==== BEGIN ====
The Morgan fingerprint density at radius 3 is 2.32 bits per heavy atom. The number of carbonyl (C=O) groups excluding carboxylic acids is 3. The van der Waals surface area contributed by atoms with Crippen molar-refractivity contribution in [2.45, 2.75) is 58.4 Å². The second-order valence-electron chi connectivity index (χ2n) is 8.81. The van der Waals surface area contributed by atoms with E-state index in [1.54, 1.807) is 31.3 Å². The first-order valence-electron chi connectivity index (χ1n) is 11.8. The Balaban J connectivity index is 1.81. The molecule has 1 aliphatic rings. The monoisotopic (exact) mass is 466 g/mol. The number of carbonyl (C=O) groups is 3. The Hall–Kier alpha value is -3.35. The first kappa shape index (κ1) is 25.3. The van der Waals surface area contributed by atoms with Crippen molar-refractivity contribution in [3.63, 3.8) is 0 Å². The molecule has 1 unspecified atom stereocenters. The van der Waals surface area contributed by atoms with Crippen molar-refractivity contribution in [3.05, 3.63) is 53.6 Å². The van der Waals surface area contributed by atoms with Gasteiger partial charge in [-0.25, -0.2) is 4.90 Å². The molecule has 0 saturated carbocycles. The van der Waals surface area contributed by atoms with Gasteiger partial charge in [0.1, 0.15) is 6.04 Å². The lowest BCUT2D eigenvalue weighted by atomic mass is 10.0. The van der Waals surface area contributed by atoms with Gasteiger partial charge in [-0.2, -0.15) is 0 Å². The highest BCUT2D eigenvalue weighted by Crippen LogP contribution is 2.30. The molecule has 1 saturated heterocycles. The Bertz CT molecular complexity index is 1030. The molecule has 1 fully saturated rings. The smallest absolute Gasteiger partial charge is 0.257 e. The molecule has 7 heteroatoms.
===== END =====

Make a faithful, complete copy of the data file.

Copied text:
The Morgan fingerprint density at radius 3 is 2.32 bits per heavy atom. The number of carbonyl (C=O) groups excluding carboxylic acids is 3. The van der Waals surface area contributed by atoms with Crippen molar-refractivity contribution in [2.45, 2.75) is 58.4 Å². The second-order valence-electron chi connectivity index (χ2n) is 8.81. The van der Waals surface area contributed by atoms with E-state index in [1.54, 1.807) is 31.3 Å². The first-order valence-electron chi connectivity index (χ1n) is 11.8. The Balaban J connectivity index is 1.81. The molecule has 1 aliphatic rings. The monoisotopic (exact) mass is 466 g/mol. The number of carbonyl (C=O) groups is 3. The Hall–Kier alpha value is -3.35. The first kappa shape index (κ1) is 25.3. The van der Waals surface area contributed by atoms with Crippen molar-refractivity contribution in [3.63, 3.8) is 0 Å². The molecule has 1 unspecified atom stereocenters. The van der Waals surface area contributed by atoms with Crippen molar-refractivity contribution in [3.05, 3.63) is 53.6 Å². The van der Waals surface area contributed by atoms with Gasteiger partial charge in [-0.25, -0.2) is 4.90 Å². The molecule has 0 saturated carbocycles. The van der Waals surface area contributed by atoms with Gasteiger partial charge in [0.1, 0.15) is 6.04 Å². The lowest BCUT2D eigenvalue weighted by atomic mass is 10.0. The van der Waals surface area contributed by atoms with Gasteiger partial charge in [-0.2, -0.15) is 0 Å². The highest BCUT2D eigenvalue weighted by Crippen LogP contribution is 2.30. The molecule has 1 saturated heterocycles. The Bertz CT molecular complexity index is 1030. The molecule has 1 fully saturated rings. The smallest absolute Gasteiger partial charge is 0.257 e. The molecule has 7 heteroatoms.